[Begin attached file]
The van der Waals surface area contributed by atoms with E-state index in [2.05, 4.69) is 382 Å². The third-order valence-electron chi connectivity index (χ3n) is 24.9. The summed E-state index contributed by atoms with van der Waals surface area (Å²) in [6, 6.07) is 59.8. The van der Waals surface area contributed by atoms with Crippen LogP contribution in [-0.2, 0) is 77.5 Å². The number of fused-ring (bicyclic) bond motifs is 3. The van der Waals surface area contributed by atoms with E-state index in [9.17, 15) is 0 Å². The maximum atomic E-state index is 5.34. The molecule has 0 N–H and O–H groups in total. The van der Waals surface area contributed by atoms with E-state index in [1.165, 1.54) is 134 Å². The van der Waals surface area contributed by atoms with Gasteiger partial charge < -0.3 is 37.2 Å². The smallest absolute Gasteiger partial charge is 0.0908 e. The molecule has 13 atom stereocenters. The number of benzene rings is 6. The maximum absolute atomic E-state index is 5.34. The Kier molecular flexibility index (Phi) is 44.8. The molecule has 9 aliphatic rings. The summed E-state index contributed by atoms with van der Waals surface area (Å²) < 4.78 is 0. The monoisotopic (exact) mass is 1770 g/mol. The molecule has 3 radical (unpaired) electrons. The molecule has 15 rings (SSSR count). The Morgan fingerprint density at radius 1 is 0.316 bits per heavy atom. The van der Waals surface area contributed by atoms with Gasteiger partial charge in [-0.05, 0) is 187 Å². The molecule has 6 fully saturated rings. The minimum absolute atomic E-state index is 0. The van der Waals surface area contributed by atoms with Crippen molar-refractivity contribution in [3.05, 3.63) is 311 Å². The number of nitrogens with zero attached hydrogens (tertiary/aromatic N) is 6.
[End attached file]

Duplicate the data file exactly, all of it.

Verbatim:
The van der Waals surface area contributed by atoms with E-state index in [2.05, 4.69) is 382 Å². The third-order valence-electron chi connectivity index (χ3n) is 24.9. The summed E-state index contributed by atoms with van der Waals surface area (Å²) in [6, 6.07) is 59.8. The van der Waals surface area contributed by atoms with Crippen LogP contribution in [-0.2, 0) is 77.5 Å². The number of fused-ring (bicyclic) bond motifs is 3. The van der Waals surface area contributed by atoms with E-state index in [9.17, 15) is 0 Å². The maximum atomic E-state index is 5.34. The molecule has 0 N–H and O–H groups in total. The van der Waals surface area contributed by atoms with E-state index in [1.165, 1.54) is 134 Å². The van der Waals surface area contributed by atoms with Gasteiger partial charge < -0.3 is 37.2 Å². The smallest absolute Gasteiger partial charge is 0.0908 e. The molecule has 13 atom stereocenters. The number of benzene rings is 6. The maximum absolute atomic E-state index is 5.34. The Kier molecular flexibility index (Phi) is 44.8. The molecule has 9 aliphatic rings. The summed E-state index contributed by atoms with van der Waals surface area (Å²) < 4.78 is 0. The monoisotopic (exact) mass is 1770 g/mol. The molecule has 3 radical (unpaired) electrons. The molecule has 15 rings (SSSR count). The Morgan fingerprint density at radius 1 is 0.316 bits per heavy atom. The van der Waals surface area contributed by atoms with Gasteiger partial charge in [-0.05, 0) is 187 Å². The molecule has 6 fully saturated rings. The minimum absolute atomic E-state index is 0. The van der Waals surface area contributed by atoms with Crippen molar-refractivity contribution in [3.05, 3.63) is 311 Å². The number of nitrogens with zero attached hydrogens (tertiary/aromatic N) is 6.